Apparition Of Our Lady Of Beauraing (The Virgin Of The Golden Heart) – Mary, Mother Of Jesus
In the midst of the turmoil following World War I, the Wall Street Crash, and consequent depression, Our Lady appeared to five children in Beauraing, Belgium, not far from the French border.
Our Lady of Beauraing (also known as the Virgin of the Golden Heart) is the title of 33 Marian apparitions reported in Beauraing, Belgium, between November 1932 and January 1933 by five children whose ages ranged between 9 and 15. For several years after the apparitions, pilgrims flocked to the small town of Beauraing, province of Namur (Belgium), and many cures were claimed. She is celebrated under this title on Nov. 29.
In the Catholic Church, Mary is accorded the title “Blessed” (Latin: beata, Greek: μακάρια, translit. makaria) in recognition of her assumption to Heaven and her capacity to intercede on behalf of those who pray to her. There is a difference between the usage of the term “blessed” as pertaining to Mary and its usage as pertaining to a beatified person. “Blessed” as a Marian title refers to her exalted state as being the greatest among the saints; for a person who has been declared beatified, on the other hand, “blessed” simply indicates that they may be venerated despite not being officially canonized. Catholic teachings make clear that Mary is not considered divine and prayers to her are not answered by her, but rather by God through her intercession. The four Catholic dogmas regarding Mary are: her status as Theotokos, or Mother of God; her perpetual virginity; her Immaculate Conception; and her bodily Assumption into heaven.
The Blessed Virgin Mary, the mother of Jesus has a more central role in Roman Catholic teachings and beliefs than in any other major Christian group. Not only do Roman Catholics have more theological doctrines and teachings that relate to Mary, but they have more festivals, prayers, devotional, and venerative practices than any other group. The Catechism of the Catholic Church states: “The Church’s devotion to the Blessed Virgin is intrinsic to Christian worship.”
For centuries, Catholics have performed acts of consecration and entrustment to Mary at personal, societal and regional levels. These acts may be directed to the Virgin herself, to the Immaculate Heart of Mary and to the Immaculate Conception. In Catholic teachings, consecration to Mary does not diminish or substitute the love of God, but enhances it, for all consecration is ultimately made to God.
Following the growth of Marian devotions in the 16th century, Catholic saints wrote books such as Glories of Mary and True Devotion to Mary that emphasized Marian veneration and taught that “the path to Jesus is through Mary”. Marian devotions are at times linked to Christocentric devotions (e.g. the Alliance of the Hearts of Jesus and Mary).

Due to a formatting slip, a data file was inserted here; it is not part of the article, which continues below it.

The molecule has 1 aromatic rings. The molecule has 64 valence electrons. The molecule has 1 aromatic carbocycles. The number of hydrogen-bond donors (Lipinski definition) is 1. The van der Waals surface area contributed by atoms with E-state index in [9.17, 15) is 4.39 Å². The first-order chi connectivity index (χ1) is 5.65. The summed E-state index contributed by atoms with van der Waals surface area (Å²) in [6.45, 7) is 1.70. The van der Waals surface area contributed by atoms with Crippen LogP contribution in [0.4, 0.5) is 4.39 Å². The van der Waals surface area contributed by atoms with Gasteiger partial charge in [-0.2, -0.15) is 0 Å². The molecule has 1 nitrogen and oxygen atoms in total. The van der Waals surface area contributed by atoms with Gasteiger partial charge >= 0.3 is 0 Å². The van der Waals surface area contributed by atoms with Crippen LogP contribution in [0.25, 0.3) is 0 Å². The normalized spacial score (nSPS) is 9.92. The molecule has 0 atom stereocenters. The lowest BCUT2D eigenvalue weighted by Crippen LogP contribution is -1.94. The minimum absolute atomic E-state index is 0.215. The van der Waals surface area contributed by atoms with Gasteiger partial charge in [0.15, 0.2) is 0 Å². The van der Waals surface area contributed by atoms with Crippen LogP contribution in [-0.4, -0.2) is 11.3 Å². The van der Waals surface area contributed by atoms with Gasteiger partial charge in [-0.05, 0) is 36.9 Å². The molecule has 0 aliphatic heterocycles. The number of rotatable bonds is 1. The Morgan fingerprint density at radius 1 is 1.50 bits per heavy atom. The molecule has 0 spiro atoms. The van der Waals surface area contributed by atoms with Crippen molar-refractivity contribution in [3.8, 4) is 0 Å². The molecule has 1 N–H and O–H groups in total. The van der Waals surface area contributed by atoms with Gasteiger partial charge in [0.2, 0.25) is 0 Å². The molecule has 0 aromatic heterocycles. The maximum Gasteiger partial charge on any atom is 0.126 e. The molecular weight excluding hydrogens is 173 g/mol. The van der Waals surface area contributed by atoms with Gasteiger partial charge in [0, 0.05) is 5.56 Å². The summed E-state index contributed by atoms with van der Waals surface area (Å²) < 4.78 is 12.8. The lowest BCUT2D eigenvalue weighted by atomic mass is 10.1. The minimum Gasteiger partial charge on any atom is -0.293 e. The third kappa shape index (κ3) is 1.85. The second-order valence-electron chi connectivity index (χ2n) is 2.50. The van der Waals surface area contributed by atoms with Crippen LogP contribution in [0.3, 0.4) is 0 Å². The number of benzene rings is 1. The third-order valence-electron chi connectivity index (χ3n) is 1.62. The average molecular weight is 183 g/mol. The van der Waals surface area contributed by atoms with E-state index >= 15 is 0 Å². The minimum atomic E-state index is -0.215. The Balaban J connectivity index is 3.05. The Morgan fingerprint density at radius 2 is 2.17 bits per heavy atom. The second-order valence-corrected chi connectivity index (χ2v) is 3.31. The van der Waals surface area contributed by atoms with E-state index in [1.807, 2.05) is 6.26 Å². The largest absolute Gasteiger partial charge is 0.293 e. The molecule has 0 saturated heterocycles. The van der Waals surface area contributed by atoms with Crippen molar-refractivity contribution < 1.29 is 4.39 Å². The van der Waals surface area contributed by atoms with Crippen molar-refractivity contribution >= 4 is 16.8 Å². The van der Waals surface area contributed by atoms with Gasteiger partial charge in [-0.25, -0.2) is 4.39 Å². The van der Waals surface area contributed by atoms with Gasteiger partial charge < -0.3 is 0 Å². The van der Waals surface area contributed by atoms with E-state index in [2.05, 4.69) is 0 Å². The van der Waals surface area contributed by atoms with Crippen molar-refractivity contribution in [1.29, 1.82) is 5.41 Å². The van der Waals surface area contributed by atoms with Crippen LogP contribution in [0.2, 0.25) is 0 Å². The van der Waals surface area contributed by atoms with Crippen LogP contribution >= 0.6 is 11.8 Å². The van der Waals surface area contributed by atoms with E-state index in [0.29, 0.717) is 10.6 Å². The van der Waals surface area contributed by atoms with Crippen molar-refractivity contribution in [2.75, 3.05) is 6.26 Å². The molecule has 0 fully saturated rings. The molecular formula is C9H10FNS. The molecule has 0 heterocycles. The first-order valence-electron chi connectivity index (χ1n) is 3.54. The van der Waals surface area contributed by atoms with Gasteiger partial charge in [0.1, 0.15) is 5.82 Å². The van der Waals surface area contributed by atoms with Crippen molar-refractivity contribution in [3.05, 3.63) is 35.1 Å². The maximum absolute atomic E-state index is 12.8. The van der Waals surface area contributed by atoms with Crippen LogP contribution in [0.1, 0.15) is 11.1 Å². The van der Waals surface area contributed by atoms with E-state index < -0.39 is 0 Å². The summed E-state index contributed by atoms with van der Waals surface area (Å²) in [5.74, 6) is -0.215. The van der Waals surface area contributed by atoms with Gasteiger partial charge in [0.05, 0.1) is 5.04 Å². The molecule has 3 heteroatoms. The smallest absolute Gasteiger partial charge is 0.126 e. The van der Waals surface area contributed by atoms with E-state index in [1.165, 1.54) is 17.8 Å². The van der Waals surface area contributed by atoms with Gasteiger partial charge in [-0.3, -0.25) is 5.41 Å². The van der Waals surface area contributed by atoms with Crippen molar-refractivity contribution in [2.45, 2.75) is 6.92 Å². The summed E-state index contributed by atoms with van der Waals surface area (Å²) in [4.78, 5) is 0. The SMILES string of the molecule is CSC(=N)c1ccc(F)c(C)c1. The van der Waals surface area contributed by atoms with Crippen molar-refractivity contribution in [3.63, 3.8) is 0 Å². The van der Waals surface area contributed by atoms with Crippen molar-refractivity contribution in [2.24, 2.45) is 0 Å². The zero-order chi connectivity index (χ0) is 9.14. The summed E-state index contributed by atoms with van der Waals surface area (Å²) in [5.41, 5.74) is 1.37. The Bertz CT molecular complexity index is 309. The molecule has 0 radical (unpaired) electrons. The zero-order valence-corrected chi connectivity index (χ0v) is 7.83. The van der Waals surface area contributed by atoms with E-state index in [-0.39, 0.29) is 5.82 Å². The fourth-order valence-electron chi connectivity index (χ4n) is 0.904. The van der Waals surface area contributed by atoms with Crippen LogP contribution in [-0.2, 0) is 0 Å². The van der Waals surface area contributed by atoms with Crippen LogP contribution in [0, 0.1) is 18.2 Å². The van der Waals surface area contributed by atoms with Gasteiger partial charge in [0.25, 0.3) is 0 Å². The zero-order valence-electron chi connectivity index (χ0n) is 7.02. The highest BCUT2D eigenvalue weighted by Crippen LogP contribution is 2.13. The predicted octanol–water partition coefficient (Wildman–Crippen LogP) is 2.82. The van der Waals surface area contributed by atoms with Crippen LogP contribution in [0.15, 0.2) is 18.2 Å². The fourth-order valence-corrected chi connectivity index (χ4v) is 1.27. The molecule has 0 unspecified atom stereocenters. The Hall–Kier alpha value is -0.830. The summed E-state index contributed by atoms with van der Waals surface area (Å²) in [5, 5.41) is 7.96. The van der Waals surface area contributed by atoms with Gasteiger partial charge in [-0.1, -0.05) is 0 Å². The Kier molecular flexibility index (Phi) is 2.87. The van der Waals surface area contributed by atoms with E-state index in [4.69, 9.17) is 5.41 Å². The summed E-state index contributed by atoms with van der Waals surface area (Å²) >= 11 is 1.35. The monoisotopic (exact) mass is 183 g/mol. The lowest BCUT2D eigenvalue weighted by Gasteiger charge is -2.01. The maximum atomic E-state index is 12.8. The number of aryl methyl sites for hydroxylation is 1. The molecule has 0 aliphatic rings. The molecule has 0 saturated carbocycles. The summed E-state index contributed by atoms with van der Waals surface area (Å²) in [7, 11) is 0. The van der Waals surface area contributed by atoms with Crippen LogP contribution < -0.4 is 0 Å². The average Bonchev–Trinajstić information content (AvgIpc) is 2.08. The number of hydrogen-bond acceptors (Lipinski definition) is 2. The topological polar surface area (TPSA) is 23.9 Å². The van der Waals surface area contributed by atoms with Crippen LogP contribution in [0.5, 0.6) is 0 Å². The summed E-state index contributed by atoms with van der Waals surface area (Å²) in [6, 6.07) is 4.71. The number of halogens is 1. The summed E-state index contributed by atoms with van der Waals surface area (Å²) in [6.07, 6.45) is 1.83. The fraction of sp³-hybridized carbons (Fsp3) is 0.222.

The Catholic Church, also known as the Roman Catholic Church, is the largest Christian church, with more than 1.29 billion members worldwide. As one of the oldest religious institutions in the world, it has played a prominent role in the history and development of Western civilisation. Headed by the Bishop of Rome, known as the Pope, the church’s doctrines are summarised in the Nicene Creed. Its central administration, the Holy See, is in the Vatican City, enclaved within Rome, Italy.
The Catholic Church teaches that it is the One, Holy, Catholic and Apostolic church founded by Jesus Christ,[note 1] that its bishops are the successors of Christ’s apostles, and that the Pope is the successor to Saint Peter to whom primacy was conferred by Jesus Christ. It maintains that it practises the original Christian faith, reserving infallibility, passed down by sacred tradition. The Latin Church, the Eastern Catholic Churches, and institutes such as mendicant orders and enclosed monastic orders reflect a variety of theological and spiritual emphases in the Church.
Of its seven sacraments the Eucharist is the principal one, celebrated liturgically in the Mass. The church teaches that through consecration by a priest the sacrificial bread and wine become the body and blood of Christ. The Virgin Mary is venerated in the Catholic Church as Mother of God and Queen of Heaven, honoured in dogmas and devotions. Its teaching includes sanctification through faith and evangelisation of the Gospel and Catholic social teaching, which emphasises support for the sick, the poor, and the afflicted through the corporal and spiritual works of mercy. The Catholic Church is the largest non-government provider of education and health care in the world.